Putting the drama in melodrama

PAC presents Maria Marten, or, The Murder in the Red Barn’ (second review)

3 minute read
PAC's performances are strong but its lighting muddies the stage. (Photo by Ashley Labonde, Wide Eyed Studios ©2018.)
PAC's performances are strong but its lighting muddies the stage. (Photo by Ashley Labonde, Wide Eyed Studios ©2018.)

Philadelphia Artists Collective (PAC) brings a gung-ho and fiercely talented ensemble together to present Maria Marten, or, the Murder in the Red Barn, a truly ridiculous, anonymously written melodrama whose entire plot is summarized in the title.

Maria Marten is based on the true and sensational story of a woman murdered by her lover, William Corder, in 1872. Several dramatizations of the story, including a film, have been produced since the original stage production, which debuted shortly after Corder’s trial.

The story’s sensationalism grows inversely in proportion to its diminished accuracy. Like any melodrama, maybe more so, Maria Marten is a very silly play.

Odd tastes

PAC has always been an actor’s company. Its members consistently deliver skillful, memorable performances of odd scripts. It’s hard not to wonder what would happen if all this talent and dedication to craft were poured into worthier writing. Still, PAC’s passion for its projects makes the company what it is, and it’s hard to begrudge its members what they love, however baffling.

Damon Bonetti’s delight in the script (alternating the roles of William Corder and Tim Bobbin with Dan Hodge) shows in his characterization of Bobbin as a charming, lovable 19th-century bro who is English countryside by way of South Philly. Sara Knittel’s timing and physical comedy, as Maria's sister Anne, are particularly sharp, and Trina Tjersland shows wide range, playing both a comedic carnival barker and Maria’s sympathetic and loving mother.

The role of villainous Corder gives Hodge plenty of delicious asides, and while he relishes delivering dastardly lines to the crowd, he somehow manages to make mustache twirling feel like a subtle tic he invented just for this character, instead of one of theater’s oldest clichés.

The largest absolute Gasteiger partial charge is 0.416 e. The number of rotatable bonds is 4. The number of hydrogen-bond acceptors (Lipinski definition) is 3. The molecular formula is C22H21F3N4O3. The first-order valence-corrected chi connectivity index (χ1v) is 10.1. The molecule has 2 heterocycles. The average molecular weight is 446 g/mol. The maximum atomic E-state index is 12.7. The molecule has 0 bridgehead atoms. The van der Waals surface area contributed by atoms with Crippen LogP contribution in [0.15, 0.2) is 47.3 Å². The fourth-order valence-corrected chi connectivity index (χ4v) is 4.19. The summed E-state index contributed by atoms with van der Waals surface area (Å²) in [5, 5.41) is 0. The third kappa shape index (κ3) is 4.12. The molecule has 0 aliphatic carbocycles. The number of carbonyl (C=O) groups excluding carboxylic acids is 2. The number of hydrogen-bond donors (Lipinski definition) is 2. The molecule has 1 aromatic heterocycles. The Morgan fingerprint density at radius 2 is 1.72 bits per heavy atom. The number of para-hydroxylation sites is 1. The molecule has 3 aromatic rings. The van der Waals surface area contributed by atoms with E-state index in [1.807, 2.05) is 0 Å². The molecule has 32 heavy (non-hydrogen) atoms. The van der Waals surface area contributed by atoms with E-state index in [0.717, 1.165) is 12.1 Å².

Bonetti (left) and Hodge alternate the villain's role each night. (Photo by Ashley Labonde, Wide Eyed Studios ©2018.)
Bonetti (left) and Hodge alternate the villain's role each night. (Photo by Ashley Labonde, Wide Eyed Studios ©2018.)

Actors' actors

The production is a true ensemble piece and a look at what happens when actors who love their work take silliness seriously. Partial credit goes to Charlotte Northeast, an actor’s director who keeps things moving forward. Controlled direction means that while the play offers many opportunities to ham things up, her actors never get self-indulgent or make choices that diminish the script.

Design is less rigorous. Brian McCann is a talented painter, and turning the Drake's Bluver Theater into a little tin-can proscenium is the perfect approach, which is why it’s a shame the facades are wrinkled and not completely attached to the wall (onstage, McCann displays devastating comedic timing and restraint in a series of small roles.)

Lights (Robert A. Thorpe and James P. Lewis) are muddy, dark, and distracting, missing an opportunity to complement McCann’s vintage footlights with a glowing gaslight look.

Bridget Brennan’s costumes serve well, particularly the villain’s iconic top hat and swirling coat. However, Brennan didn’t seem to know what to do with the hair of Victoria Aaliyah Goins’s Maria, all the more noticeable next to Knittel’s intricate Jane Austen curls. Period live music by Andrew Clotworthy holds the work together and creates a sense of place and motion.

PAC loves theater and they love acting. The joy in their work is so apparent here, it’s hard not to forgive the ridiculous script and any small flaws in the design. Northeast’s director’s notes attempt to elevate the play and pull its moralistic lesson of the 1800s into 2018, which is an unnecessary stretch. Its relevance is in the commitment to doing something just because you love it.

To read Cameron Kelsall's review, click here.

What, When, Where

Maria Marten, or, The Murder in the Red Barn. By Anonymous, Charlotte Northeast directed. Philadelphia Artists’ Collective. Through June 24, 2018, at the Louis Bluver Theatre at the Drake, 341 S. Hicks Street, Philadelphia. (267) 521-2210 or​​

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